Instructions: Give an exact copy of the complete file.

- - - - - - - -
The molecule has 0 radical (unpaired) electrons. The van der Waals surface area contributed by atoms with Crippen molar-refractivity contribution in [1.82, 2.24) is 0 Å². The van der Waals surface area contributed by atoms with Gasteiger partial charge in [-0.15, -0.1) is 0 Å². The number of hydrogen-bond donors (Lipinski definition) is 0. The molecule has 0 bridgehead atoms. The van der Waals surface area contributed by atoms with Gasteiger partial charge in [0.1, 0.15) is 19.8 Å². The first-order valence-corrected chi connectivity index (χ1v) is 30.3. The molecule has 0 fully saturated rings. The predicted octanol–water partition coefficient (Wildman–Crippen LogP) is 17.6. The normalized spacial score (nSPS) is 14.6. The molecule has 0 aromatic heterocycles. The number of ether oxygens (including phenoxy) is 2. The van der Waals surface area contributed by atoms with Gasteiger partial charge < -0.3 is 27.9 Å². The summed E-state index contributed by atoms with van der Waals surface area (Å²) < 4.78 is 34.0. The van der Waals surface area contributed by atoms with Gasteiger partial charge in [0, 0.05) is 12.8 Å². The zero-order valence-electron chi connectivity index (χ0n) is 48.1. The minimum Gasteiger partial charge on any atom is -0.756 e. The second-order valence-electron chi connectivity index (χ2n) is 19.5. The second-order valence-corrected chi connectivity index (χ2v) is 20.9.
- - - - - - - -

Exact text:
The molecule has 0 radical (unpaired) electrons. The van der Waals surface area contributed by atoms with Crippen molar-refractivity contribution in [1.82, 2.24) is 0 Å². The van der Waals surface area contributed by atoms with Gasteiger partial charge in [-0.15, -0.1) is 0 Å². The number of hydrogen-bond donors (Lipinski definition) is 0. The molecule has 0 bridgehead atoms. The van der Waals surface area contributed by atoms with Gasteiger partial charge in [0.1, 0.15) is 19.8 Å². The first-order valence-corrected chi connectivity index (χ1v) is 30.3. The molecule has 0 fully saturated rings. The predicted octanol–water partition coefficient (Wildman–Crippen LogP) is 17.6. The normalized spacial score (nSPS) is 14.6. The molecule has 0 aromatic heterocycles. The number of ether oxygens (including phenoxy) is 2. The van der Waals surface area contributed by atoms with Gasteiger partial charge < -0.3 is 27.9 Å². The summed E-state index contributed by atoms with van der Waals surface area (Å²) < 4.78 is 34.0. The van der Waals surface area contributed by atoms with Gasteiger partial charge in [0, 0.05) is 12.8 Å². The zero-order valence-electron chi connectivity index (χ0n) is 48.1. The minimum Gasteiger partial charge on any atom is -0.756 e. The second-order valence-electron chi connectivity index (χ2n) is 19.5. The second-order valence-corrected chi connectivity index (χ2v) is 20.9.